Royal Dutch Shell is forging ahead with plans to park two Arctic oil-drilling rigs in Seattle, risking possible fines from the city and ignoring port commissioners who have asked Shell to wait.
Shell’s plan to move the two rigs to Seattle in coming days sets up a showdown between environmentalists and oil-exploration advocates and touches off a wider debate about climate change and whether the nation should tap oil and gas reserves in the icy, remote Arctic Ocean off Alaska’s coast.
A Shell spokesman said Tuesday it has a valid lease to use about 50 acres of terminal space on Seattle’s waterfront and a tight timeline to prepare its fleet for exploratory oil drilling this summer in the Chukchi Sea northwest of Alaska, so it is sticking to plans to park its drilling fleet on Seattle’s waterfront.
“Should Shell bring the rigs to Terminal 5 before the appropriate permits are in place, Seattle’s Department of Planning and Development will evaluate the situation and could issue a notice of violation,” Jason Kelly, a spokesman for Seattle Mayor Ed Murray, said in an email Wednesday.
There are monetary penalties associated with operating without the necessary permits, he added.
Last week, Murray said that the Port of Seattle, a public agency, needs a new permit before it can moor in Seattle. And Port of Seattle commissioners Tuesday night passed a resolution to ask Shell’s host, Foss Maritime, to tell Shell to delay coming here. The resolution says they want the delay to allow for further legal review of the city’s interpretation of a new permit.
At the same time, port commissioners voted unanimously to appeal that city interpretation, which Foss Maritime has already done. The city has said the terminal can’t be used as a base for drill rigs because the port’s land-use permit is for cargo operations.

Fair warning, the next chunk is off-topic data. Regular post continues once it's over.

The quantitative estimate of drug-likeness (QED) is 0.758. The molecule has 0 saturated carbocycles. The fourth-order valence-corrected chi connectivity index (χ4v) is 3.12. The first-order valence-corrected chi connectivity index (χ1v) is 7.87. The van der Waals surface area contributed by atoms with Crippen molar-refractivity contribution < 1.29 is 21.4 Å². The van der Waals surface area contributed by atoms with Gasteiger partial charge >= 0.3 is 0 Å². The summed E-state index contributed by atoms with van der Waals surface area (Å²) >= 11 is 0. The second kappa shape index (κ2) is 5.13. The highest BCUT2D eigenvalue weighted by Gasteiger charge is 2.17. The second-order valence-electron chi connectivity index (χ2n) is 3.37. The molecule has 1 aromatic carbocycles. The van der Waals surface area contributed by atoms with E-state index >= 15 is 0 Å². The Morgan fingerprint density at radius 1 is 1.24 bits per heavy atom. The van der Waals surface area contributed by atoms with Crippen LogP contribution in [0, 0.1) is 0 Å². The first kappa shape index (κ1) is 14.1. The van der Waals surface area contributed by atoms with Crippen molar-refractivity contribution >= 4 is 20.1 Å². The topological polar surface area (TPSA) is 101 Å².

Shell cleared a major hurdle Monday when the federal Bureau of Ocean Energy Management approved its plan, though Shell still must get other permits.
About a dozen protesters in kayaks met one of two drill rigs Shell plans to use, the 514-foot-long Noble Discoverer, as it arrived Tuesday evening in Everett, Wash., on its way south to Seattle. The second, the 400-foot-long Polar Pioneer, has been parked at a port off the Olympic Peninsula – a peninsula that lies across Puget Sound from Seattle – but is expected to arrive in Seattle later this week to larger protests.
“I now hope Shell will respect the wishes of the Port, the city and the community at large, and not bring an offshore drilling rig into Elliott Bay,” Murray said Tuesday in a statement.
A Shell spokesman said the company understands the request for more time but its plans have not changed.
“Given the short windows in which we have to work in the Arctic, and our shared view that Shell’s lease and the supporting contract with Foss is valid, we have made the decision to utilize Terminal 5 under the terms originally agreed upon by the parties involved – including the Port of Seattle,” Shell spokesman Curtis Smith said in an email Tuesday. “Rig movement will commence in the days to come.”
Foss also was adamant. Company president Paul Stevens said the port commission knew what activities would be occurring at the terminal when it granted the lease.
“We’re going to proceed,” he said.
Activists who don’t want Shell to drill for oil in the Arctic turned out at the nearly five-hour commission meeting.
“Drilling for oil in the precious Arctic is not on the right side of history,” said Richard Hodgin, a drilling opponent from Seattle.
The meeting drew a range of voices, including several people who traveled from Alaska. Representatives of Alaska Native corporations argued that the environmentalists opposing the drilling don’t understand the economic needs of Alaska’s Natives.
John Hopson, mayor of Wainwright, Alaska, a community of Inupiat whalers, said he traveled two days to speak for his allotted two minutes.
“The Arctic isn’t just a place of polar bears,” he said. “It’s a home, my home.”
Labor groups representing workers at the Port of Seattle noted the 400-plus jobs that the Foss lease has already brought to the city, while opponents argued that there are no resources available to respond to a major spill in the Chukchi Sea.